First Minutes in Oz
Here is one definition of happiness.
A caravan of adolescents—French if my ear is correct—perched on their luggage outside the San Francisco Downtown Hostel on Mason Street while the chaperone of the trip—their English teacher?—is inside at the desk arranging for check-in. It is mid-afternoon. Probably they have just arrived on the United or the Air France or the KLM flight from Paris—all of which touch down at 1:00 p.m—and are now, on this sparkling summer Saturday, absorbing their first minutes in California. They are jet-lagged, but at this age new experience trumps fatigue. They are chattering and laughing and horsing around like kids on a picnic—which is what they are.
Each of us experiences this picnic exactly once: your first minutes abroad, your first moment of discovery that the world is bigger and richer and more delicious than your own little life has up-to-now suggested. I can unreel mine like a film loop:
There I am perched on MY luggage on the sidewalk outside the Can’t-Remember-What Hotel in Earl’s Court, London, 1969. It is late evening. Cold. I am there with my buddy Burton Bock, the only two high school sophomores on a trip sponsored by the drama department of a community college in southern Missouri. We are tag-alongs, younger than everybody else in the group and maybe a tad more hayseed, though not by much.
We are waiting for admittance to a tall, mid-Victorian confection of stacked wedding-cake architecture with a lobby so tiny it can’t accommodate the 20 or so corn-fed Americans in our party. A red London phone booth is right there on the corner. Black London taxis keep swooshing by. It is just like a movie!
The driver of the bus from the airport, a scrawny, thatch-haired bloke who I remember as horse-faced and freckled (or am I thinking of Michael Caine in “Alfie”?), is flirting with the only other tag-along in our group, a young divorcee. She had answered an ad in a St. Louis newspaper, thinking she was signing on to a trip with other like-minded singles—hey, this was “the swinging 60s!”—and now finds herself in the company of earnest Shakespeare students from rural Missouri. Plus two high school sophomores. This Cockney seems no great catch to me, but she is hanging on his every dropped “h” and stretched vowel. Nobody in St. Louis has ever called her “Luv.”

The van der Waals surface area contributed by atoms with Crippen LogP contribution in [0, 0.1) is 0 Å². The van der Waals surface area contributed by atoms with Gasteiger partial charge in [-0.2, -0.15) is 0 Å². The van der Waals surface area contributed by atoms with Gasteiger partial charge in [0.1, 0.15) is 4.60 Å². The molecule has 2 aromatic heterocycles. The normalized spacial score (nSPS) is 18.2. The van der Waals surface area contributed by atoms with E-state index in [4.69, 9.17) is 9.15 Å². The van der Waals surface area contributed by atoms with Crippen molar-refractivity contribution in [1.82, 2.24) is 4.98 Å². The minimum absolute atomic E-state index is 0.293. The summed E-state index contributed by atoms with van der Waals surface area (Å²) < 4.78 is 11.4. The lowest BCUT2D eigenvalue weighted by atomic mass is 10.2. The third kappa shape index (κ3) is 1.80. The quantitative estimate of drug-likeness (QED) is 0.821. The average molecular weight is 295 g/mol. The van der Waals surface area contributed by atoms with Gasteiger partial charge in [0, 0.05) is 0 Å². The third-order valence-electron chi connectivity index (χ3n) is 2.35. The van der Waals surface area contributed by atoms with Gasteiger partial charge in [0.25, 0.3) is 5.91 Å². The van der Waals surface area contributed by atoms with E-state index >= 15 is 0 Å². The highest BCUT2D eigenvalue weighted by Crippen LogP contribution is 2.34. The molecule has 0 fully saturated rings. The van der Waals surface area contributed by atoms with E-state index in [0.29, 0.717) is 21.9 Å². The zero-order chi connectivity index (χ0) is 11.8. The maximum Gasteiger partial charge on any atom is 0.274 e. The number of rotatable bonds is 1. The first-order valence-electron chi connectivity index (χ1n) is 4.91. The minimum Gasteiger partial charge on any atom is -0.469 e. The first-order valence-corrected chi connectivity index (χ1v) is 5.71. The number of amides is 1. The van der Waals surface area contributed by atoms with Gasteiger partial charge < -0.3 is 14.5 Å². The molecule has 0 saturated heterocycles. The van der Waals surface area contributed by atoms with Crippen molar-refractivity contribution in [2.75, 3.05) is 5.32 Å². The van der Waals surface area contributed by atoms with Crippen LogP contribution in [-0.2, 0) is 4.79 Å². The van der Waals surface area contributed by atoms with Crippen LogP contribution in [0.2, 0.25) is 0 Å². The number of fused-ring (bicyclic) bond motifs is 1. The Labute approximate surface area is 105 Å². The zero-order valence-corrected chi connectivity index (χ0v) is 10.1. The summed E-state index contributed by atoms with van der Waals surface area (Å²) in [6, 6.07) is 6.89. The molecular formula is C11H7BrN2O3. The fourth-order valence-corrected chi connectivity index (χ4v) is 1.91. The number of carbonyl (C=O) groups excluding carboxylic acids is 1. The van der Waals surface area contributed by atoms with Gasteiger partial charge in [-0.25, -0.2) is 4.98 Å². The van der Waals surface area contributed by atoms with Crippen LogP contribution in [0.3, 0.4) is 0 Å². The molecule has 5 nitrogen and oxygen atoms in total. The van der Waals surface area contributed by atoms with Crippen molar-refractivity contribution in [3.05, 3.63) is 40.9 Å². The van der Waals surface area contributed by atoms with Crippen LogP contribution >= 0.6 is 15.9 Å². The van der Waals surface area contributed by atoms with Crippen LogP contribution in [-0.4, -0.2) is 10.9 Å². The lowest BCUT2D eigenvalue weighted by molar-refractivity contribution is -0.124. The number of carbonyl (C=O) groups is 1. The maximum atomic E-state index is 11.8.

Now from the lobby of the hotel the drama professor in charge of our trip steps out to return to us the passports he collected to get us all checked in. One of the last things my mother told me before I left was to keep my passport with me at all times, so handing it over to this elderly, dithering, frankly goofy man felt like a foreign catastrophe in the making. But, no, he hasn’t lost it; he hasn’t pulled it apart. I will be able to return to the United States safely.
At his signal we all stand and troop into the hotel. Because the last leg of our flight was on Air Pakistan (after an unscheduled weather-induced layover in Geneva), the girl at the front desk is technically not the first young woman in a sari I have ever seen, but she might as well be. There are no girls like her in my home town. My heart pounds as I carry my over-packed bag past the tiny reception desk. What if she speaks to me?
There are too many of us for the creaky lift, so we head single file up four or five flights of twisting, elbow-bumping stairs. I have since imagined what this climb must have sounded like to the hotel’s other guests— elderly pensioners on holiday from Yorkshire or a traveling salesman over from Berlin, all snug in their beds and suddenly jolted awake by excited young American voices and the bump of big suitcases dragged up stairs. We must have sounded like an invading army.
Here, I’m afraid, my film loop ends. I have no memory whatever of what the room looked like or what the view out the window was (if there was a view; if there was a window), so let me re-shoot a slightly fictionalized finish that captures the spirit of those first moments in a city that would forevermore be my Oz:
Burton Bock and I step into our room. We drop our bags with thumping disregard for the people in the room below ours. We look at the faded Victorian wallpaper. We look at the sink with faucets and fixtures from the 1930s—and a brown, water stain blooming out from the drain. We try the springs on the narrow, cot-like beds—very possibly also from the 1930s. We are wide awake. We have seven days ahead of us. All of London is out there. Not in our remotest dreams have we ever imagined the world could be so fine.